What are combination pills?Combination pills are used to prevent pregnancy. Most people call them the pill.Combination pills release a regular dose of two hormones, estrogen and progestin. They prevent pregnancy in a few ways. They thicken the mucus in the cervix. This makes it hard for sperm to travel into the uterus. And they thin the lining of the uterus. This makes it harder for a fertilized egg to attach to the uterus.The hormones also can stop the ovaries from releasing an egg each month (ovulation).You have to take a pill every day to prevent pregnancy.There are different kinds of packages for these pills. The most common one has 3 weeks of hormone pills and 1 week of sugar pills. The sugar pills don't contain any hormones. You have your period on that week. But other packs have no sugar pills. If you take hormone pills for the whole month, you will not get your period as often. Or you may not get it at all.How well do they work?In the first year of use:1When combination pills

    4. Birth Control - Topic Overview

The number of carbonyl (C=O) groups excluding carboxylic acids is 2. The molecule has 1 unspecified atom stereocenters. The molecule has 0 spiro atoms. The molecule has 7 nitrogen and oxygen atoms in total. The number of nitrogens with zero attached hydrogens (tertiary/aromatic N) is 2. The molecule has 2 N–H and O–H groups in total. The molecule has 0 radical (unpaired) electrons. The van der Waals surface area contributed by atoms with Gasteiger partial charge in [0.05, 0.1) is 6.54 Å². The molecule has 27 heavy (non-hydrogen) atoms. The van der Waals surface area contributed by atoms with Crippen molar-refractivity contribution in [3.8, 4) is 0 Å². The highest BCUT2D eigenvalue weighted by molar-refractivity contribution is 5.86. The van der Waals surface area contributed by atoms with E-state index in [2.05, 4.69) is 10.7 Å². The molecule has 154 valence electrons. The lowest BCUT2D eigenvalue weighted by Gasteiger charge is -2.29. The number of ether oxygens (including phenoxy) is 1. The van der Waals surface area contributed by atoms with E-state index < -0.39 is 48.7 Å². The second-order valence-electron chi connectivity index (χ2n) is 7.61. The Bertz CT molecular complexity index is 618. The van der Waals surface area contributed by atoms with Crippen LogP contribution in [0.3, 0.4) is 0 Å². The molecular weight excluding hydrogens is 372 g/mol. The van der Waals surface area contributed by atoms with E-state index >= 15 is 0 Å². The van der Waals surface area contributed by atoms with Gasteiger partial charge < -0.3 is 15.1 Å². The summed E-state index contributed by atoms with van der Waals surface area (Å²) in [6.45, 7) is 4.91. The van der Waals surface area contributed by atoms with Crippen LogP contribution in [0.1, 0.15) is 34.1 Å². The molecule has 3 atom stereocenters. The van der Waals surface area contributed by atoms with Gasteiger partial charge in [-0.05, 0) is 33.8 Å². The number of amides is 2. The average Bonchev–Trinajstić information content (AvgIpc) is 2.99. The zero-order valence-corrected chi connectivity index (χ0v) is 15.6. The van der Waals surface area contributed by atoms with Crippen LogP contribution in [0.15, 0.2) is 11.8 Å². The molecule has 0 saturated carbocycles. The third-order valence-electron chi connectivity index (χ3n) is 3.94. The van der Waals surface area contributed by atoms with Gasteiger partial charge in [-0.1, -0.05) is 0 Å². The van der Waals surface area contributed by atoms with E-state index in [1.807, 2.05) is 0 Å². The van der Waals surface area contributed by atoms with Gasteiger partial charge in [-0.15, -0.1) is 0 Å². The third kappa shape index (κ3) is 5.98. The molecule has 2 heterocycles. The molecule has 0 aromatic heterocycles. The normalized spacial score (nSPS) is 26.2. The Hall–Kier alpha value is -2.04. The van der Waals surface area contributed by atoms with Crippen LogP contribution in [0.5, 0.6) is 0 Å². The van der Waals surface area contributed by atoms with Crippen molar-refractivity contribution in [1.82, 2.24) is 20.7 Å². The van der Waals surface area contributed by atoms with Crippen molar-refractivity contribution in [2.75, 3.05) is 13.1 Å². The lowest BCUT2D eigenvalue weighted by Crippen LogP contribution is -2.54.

What are mini-pills? Mini-pills are used to prevent pregnancy. They release a regular dose of a hormone called progestin. They are different from regular combination birth control pills. Those contain progestin and another hormone called estrogen. Progestin prevents pregnancy in a few ways. It thickens the mucus in the cervix. This makes it hard for sperm to travel into the uterus. It also thins the lining of the uterus. This makes it harder for a fertilized egg to attach to the uterus. And progestin can sometimes stop the ovaries from releasing an egg each month (ovulation).Mini-pills come in packs. Every pill in the pack contains progestin. There are no spacer pills. You have to take a pill every day at the same time to prevent pregnancy. This means you take a pill even when you have your period.How well do they work?In the first year of use:1When mini-pills are taken exactly as directed, fewer than 1 woman out of 100 has an unplanned pregnancy. When pills are not taken exactly as